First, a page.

It’s not often we ponder the working mechanics in our cars — those pieces, all joining forces, allowing us to be transported.
For instance, did you know that all car engines, (excluding electric cars), are combustion engines? In the United States alone there are 250+ million cars with combustion engines!
So what is a combustion engine?
These are defined as any engine generating power from oil, gas, or other fuels.
Mixed with oxygen to create tiny explosions called combustions, the fuel generates the energy needed to move the pistons.
How does it work?
For a majority of automotive vehicles, the basic principle is a four stroke system.
1 • The first is the intake stroke where the engine sucks in air and fuel into the cylinder.
2 • The second is the compression stroke where that air/fuel mixture is compressed to as small as it can be.
3 • The third is the combustion or power stroke where that air/fuel mixture is ignited and expands to push the piston down which rotates the crankshaft.
4 • The fourth and final stroke is the exhaust stroke which simply lets all of the exhaust out of the cylinder so the engine can start the cycle all over again!
Here’s a great visual, to see it all together in the works:
Notice how the heated fuel is turned into energy, which applies torque to move the pistons, which in turn powers the car. Beautiful, isn’t it?
The Different Types of Combustion Engines
Gasoline engines are the simplest type to understand! They can come in many different shapes and sizes, but all operate using the four-stroke cycle: intake, compression, combustion/power, and exhaust.
The benefits of gasoline engines? Well, they’re light, fuel efficient, and relatively easy to maintain, depending on the manufacturer.
Most people don’t know that these are the most efficient types of engines; diesel engines work similarly to gasoline engines, however, the difference is with the mixture of air and fuel.
Unlike gasoline engines, a diesel engine uses compressed air which then mixes with the diesel fuel to get even more compressed by the engine.
When that air-fuel mixture is compressed, it heats up and self ignites without the use of spark plugs.
So, if diesel engines are more efficient, why are they not great daily drivers?
The answer is simple: Most diesel engines are very heavy and have a very high amount of torque. Daily drivers are often sedans or smaller vehicles, having to meet certain weight requirements, meet stricter emissions standards, and simply do not need the power of a diesel engine. However, as technology advances, car manufacturers are finding ways to make diesel engines cleaner and lighter!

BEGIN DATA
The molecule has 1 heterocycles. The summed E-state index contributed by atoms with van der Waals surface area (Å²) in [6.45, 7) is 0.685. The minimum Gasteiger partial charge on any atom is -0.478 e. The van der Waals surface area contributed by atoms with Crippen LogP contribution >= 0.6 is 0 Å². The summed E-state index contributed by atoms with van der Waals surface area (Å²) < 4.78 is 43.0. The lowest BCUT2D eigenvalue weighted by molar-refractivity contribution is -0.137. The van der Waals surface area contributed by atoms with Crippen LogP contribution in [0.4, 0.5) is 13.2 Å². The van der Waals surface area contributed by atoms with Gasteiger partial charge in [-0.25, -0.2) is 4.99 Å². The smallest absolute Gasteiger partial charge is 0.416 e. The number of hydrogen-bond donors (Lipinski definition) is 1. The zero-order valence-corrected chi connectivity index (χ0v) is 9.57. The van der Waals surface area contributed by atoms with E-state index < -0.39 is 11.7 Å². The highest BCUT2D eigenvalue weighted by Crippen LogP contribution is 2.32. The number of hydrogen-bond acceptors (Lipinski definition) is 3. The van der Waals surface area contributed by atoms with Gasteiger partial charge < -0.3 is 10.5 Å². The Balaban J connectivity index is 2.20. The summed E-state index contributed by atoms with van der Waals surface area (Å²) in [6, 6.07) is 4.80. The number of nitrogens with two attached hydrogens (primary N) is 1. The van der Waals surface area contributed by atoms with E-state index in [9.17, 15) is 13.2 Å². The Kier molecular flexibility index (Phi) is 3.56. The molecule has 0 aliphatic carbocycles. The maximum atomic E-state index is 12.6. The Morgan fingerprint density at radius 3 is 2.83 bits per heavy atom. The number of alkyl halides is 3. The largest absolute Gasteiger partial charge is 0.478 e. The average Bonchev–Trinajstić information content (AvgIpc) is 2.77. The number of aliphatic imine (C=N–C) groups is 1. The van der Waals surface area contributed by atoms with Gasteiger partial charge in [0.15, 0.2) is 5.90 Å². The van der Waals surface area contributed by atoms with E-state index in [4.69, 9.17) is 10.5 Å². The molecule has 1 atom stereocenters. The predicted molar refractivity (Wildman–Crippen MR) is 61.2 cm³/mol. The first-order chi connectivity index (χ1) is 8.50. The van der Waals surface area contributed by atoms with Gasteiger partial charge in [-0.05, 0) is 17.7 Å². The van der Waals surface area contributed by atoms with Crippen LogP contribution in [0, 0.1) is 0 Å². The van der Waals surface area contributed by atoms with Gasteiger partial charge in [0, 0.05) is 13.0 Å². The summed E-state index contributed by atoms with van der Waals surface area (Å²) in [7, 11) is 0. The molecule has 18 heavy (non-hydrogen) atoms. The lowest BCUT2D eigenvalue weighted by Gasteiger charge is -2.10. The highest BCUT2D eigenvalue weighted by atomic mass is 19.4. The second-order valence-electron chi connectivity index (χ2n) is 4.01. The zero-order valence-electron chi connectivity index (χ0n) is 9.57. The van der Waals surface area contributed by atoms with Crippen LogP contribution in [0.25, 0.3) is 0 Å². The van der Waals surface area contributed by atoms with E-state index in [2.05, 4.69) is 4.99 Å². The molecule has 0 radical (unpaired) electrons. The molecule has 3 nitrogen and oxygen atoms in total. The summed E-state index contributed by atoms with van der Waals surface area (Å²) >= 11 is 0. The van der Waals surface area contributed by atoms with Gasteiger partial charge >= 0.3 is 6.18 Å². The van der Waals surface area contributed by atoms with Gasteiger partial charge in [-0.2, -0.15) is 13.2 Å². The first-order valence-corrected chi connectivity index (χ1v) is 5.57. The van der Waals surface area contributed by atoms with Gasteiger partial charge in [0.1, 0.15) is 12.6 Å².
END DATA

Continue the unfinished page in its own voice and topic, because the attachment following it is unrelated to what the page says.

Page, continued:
Turbine engines are what you can find on most commercial airlines, trains, or even tanks!
A turbine engine is very similar to a four-stroke engine except that it doesn’t involve the use of an engine block or pistons. Rather, it uses a turbine, which has several tiny fan blades. These fan blades suck the air in, compress it, mix it with fuel, and ignite that air/fuel mixture. The expanding or exploding air goes over a turbine blade section, which spins a rotating shaft, to spin your propeller, wheels, etc.
Combustion Engine Maintenance
Reduce repairs for lower operating cost
Having a two-stroke or a four-stroke engine means that during the exhaust stroke, carbon deposits and other unwanted build-up and debris can collect inside the cylinder, as well as on the pistons and valves, and end up gumming up your engine.
To counteract this, we suggest using our Berryman ®Total Engine Tune-Up for Gas and Diesel. It works by dispersing moisture and cleaning fuel injectors and carburetors, all while giving a smoother top-engine performance.
In the crankcase, it dissolves and disperses gum, sludge, and other residues for better lubrication and longer oil life.
More great news: You only have to use this product once a year!
Steer clear of aggressive solvents
Likewise, our Berryman® Oil Change Flush quickly and safely cleans harmful sludge and other deposits in the crankcase of all gasoline and diesel engines without the use of aggressive solvents.
It frees sticky valves and lifters for quieter operation, opens restricted oil passages to improve overall oil circulation, removes water for enhanced corrosion resistance, and frees sticky piston rings for reduced oil consumption and blow-by.
It’s also compatible with all single-grade and multi-grade conventional and synthetic gasoline and diesel engine oils. Wowwweee!
To learn more about combustion engines and the difference between two-stroke and four-stroke engines, visit out blog about The Difference Between 2-Stroke & 4-Stroke Engines.
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